The goal of debt free living is attainable for people of all ages. No matter what your income, no matter what level of debt you may have, with a little elbow grease and a huge commitment to change, you could be on your way to a debt free lifestyle in no time.
Of course anything worth having takes hard work. Consider the stress in your life. For most Americans, money is a primary concern and the stress associated, will affect all aspects of their world; health, relationships, and freedom just to name a few. Being in debt is the same as slavery, you are forced to work to generate the income to pay for purchases that often have long been discarded or exhausted. I realize that we have been trained to expect to live with debt. Some purchases would be very difficult to make without credit such as a home, but working to eliminate debt one bill at a time will free up your money to work toward debt repayment at a graduated rate.
An amazing benefit of working toward a debt free lifestyle is that once the bills begin to disappear, you will be very surprised at how quickly your wealth begins to grow. You have a choice. Continue to use credit cards and pay out interest to the banks and credit card companies or eliminate the debt and begin to invest your money for your future. Who would you rather make rich? Personally, I would prefer that my money be working for myself and my family. Eliminating debt is the only way to begin to build wealth.
Changing the way you think about debt will take time and retraining. Making a purchase should become a conscious process. Assessment of need, determination of the best avenue to purchase, and a clear decision of where the money will come from and how long it will take to save it are all a steps that should be taken in the buying process. Forcing yourself to make purchases with cash only will create a sense of concern as you will be painfully aware that money is a limited commodity and your hard work is what is bringing about the ability to buy whatever it is you desire.
I am proud to say that I have lived without a credit card for almost two years now. I was concerned that I would not be able to make a reservation, rent a car or have the freedom to do what I needed, but to my surprise, I have functioned perfectly fine without a credit card. I was only slightly bothered by the reaction of the car rental company that I recently dealt with. I called to reserve a vehicle, of course they need a guarantee to ensure that I would take the car, when I gave them my debit card number, they had to ask the manager how to complete the transaction. He asked me, slightly irritated, “Can’t you put it on your credit card?” I smiled and told him that I did not use credit cards. He sighed and sought assistance for the transaction. He actually gave me the impression that he thought lesser of me because I didn’t have a credit card. Slave! The day that my ability to whip out a piece of plastic defines my self-worth, well, you get the picture.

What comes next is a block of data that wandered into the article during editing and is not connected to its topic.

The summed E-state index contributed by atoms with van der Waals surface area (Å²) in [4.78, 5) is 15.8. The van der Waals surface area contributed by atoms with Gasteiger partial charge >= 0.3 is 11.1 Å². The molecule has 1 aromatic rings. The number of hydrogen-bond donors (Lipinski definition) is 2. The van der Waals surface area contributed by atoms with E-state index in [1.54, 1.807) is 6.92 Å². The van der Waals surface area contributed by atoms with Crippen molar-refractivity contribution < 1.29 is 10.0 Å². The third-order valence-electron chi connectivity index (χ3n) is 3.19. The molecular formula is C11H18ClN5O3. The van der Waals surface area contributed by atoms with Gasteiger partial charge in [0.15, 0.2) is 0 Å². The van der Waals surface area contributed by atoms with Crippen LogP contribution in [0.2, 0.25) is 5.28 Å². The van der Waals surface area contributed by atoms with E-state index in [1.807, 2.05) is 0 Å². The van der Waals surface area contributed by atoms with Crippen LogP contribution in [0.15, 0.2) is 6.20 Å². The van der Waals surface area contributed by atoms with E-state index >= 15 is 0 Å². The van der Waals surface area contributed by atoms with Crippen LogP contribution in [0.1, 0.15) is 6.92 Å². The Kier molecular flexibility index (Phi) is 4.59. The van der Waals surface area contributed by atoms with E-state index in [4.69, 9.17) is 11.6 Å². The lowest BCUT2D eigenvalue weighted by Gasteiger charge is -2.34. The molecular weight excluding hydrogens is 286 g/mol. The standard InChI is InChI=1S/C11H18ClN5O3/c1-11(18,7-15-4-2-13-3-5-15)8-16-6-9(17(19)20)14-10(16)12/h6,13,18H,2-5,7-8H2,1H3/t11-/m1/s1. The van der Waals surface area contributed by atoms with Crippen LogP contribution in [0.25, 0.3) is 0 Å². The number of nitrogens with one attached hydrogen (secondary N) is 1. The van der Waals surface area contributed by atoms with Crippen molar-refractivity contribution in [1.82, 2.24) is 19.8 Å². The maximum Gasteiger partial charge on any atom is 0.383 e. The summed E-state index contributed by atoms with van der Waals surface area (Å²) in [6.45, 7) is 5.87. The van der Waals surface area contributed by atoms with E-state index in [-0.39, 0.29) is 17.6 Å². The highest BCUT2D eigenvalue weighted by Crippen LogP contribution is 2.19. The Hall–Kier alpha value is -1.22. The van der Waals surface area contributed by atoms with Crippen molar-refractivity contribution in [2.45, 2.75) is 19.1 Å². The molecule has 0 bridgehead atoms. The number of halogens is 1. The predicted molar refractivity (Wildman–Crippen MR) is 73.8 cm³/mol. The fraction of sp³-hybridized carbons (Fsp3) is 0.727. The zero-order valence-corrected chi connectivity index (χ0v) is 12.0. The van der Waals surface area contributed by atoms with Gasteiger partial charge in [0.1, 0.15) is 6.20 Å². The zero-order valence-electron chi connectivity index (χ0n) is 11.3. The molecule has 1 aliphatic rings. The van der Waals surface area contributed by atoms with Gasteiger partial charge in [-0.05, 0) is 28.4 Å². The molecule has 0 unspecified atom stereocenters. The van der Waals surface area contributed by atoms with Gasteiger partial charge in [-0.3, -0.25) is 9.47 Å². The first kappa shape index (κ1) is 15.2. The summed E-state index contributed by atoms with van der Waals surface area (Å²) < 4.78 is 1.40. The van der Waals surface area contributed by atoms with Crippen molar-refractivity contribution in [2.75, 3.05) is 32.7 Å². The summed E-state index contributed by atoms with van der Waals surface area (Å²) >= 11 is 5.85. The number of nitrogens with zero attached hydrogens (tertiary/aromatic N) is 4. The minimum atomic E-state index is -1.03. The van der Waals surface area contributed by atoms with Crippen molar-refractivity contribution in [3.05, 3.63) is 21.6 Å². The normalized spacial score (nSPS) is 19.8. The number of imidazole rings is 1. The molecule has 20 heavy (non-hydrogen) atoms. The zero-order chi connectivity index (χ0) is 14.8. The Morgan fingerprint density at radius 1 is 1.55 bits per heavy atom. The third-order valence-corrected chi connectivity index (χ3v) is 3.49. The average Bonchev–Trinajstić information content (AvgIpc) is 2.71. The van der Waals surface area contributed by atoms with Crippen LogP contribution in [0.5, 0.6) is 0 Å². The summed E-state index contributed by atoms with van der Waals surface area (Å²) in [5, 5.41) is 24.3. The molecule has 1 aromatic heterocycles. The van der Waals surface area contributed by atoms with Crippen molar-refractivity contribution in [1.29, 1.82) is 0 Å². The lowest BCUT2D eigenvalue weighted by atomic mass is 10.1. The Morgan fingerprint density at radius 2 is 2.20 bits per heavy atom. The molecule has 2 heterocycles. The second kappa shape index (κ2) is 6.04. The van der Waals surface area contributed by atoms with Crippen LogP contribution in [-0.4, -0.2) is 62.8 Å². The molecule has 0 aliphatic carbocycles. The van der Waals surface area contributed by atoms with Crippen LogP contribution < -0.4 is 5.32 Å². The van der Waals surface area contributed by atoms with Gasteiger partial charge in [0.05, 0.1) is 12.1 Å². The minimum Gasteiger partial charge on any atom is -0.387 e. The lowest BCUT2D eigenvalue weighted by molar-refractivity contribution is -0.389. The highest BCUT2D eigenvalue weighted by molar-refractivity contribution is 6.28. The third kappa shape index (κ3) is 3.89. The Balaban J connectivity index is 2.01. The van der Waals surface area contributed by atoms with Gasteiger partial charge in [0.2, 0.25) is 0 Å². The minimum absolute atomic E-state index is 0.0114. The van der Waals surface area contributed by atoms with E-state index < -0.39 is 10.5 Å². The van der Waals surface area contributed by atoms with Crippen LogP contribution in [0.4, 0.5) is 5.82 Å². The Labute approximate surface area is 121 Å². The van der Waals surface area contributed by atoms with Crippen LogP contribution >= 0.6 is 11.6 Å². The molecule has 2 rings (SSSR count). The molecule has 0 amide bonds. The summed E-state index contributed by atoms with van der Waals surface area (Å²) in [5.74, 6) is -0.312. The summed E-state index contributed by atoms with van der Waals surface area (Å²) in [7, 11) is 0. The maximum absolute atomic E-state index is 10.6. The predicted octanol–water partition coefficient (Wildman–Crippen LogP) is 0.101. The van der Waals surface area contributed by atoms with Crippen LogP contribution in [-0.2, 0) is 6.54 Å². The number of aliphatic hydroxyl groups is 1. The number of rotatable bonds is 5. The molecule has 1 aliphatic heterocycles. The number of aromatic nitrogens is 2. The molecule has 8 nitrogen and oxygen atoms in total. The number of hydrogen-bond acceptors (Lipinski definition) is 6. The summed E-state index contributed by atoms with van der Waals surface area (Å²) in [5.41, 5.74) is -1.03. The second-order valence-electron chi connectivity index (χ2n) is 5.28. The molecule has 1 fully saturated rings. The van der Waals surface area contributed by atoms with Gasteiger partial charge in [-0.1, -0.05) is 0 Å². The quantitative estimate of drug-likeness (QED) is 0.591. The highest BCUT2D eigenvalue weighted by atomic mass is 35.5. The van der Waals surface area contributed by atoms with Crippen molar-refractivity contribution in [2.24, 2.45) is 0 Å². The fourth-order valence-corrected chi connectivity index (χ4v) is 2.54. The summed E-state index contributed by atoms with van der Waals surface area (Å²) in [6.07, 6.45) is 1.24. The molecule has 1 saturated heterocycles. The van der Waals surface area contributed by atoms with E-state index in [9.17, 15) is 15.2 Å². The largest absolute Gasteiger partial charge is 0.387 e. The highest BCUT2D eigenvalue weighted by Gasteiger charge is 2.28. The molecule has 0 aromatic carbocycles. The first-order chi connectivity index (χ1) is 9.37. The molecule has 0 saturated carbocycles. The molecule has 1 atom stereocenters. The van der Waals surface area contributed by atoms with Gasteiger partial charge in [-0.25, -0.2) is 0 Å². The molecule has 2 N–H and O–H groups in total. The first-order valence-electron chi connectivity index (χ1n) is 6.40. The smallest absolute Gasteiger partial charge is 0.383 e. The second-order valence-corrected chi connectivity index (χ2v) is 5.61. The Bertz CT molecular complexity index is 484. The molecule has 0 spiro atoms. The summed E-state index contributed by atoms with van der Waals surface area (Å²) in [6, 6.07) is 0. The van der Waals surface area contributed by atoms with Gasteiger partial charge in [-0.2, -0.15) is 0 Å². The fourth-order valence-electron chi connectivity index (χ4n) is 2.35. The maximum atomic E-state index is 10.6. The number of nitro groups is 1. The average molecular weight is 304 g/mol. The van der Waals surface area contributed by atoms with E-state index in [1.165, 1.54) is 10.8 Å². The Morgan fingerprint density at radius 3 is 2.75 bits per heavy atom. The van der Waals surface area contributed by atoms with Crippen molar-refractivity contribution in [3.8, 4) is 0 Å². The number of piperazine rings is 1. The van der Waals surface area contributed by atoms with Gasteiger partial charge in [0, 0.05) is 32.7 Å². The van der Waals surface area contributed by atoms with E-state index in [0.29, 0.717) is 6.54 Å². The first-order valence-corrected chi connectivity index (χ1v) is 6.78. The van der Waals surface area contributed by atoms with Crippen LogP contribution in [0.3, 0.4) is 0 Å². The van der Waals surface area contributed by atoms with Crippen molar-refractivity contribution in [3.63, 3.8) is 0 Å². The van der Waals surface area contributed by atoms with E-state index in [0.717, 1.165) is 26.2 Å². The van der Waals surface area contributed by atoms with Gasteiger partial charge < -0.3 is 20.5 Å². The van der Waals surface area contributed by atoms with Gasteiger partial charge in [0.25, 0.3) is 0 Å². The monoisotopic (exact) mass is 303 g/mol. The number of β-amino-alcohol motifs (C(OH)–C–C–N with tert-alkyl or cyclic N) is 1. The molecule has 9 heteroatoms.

Changing the way you think about debt is important and in order to do so, you need to change your thoughts about money. I am as guilty as the next person for convenience purchases. For instance, I work for a company that has an early start time. Being a busy mom with goals and aspirations, I often find myself cutting into my sleep time to accomplish tasks. When I get up in the morning I have done everything I could to allow myself an extra few minutes of pillow time, so nearly every day I stop at the local gas station, buying that premium cup of go juice and while I am there, doesn’t a pop sound good for later?
Consider the fact that my average purchase is $5.00. Do the math, 5 days a week is $25.00 by 52 weeks a year is over a $1,000 a year in my morning convenience. I am embarrassed to consider that I work for more than one week a year just to buy that coffee. If I would just make the effort to get up a little earlier and make my coffee at home, look at what one simple, non-invasive change could net me in savings. I am challenging you to look at each purchase you make, big or small, as time. For example, while driving home you hear an advertisement for a cool new cell phone. It has all of the newest technology. Your cell phone does the job but it would be really cool to be able to download music and play it on your phone. Lets put a price of $300.00 on it. Now lets say that you make $10.00 an hour. After taxes and all other expenses you probably take home close to $7.00 an hour. The price of the phone will cost you over 40 hours of work to pay for it. The cost only goes up when you charge it on a credit card. The compounding interest could cost you an additional hour for every month that goes by with the balance outstanding. Is it really worth it?
I think you are already well on your way to making the changes necessary to improve your financial position and your life. You wouldn’t be reading this article if you didn’t have the seed of desire to make a change growing. Work to get out of debt, commit to change the way you think, cut up the credit cards, stop creditors from calling, and ultimately free yourself of the slavery and you will reap rewards for years to come. Congratulations on your first steps towards a life you and your family deserve.
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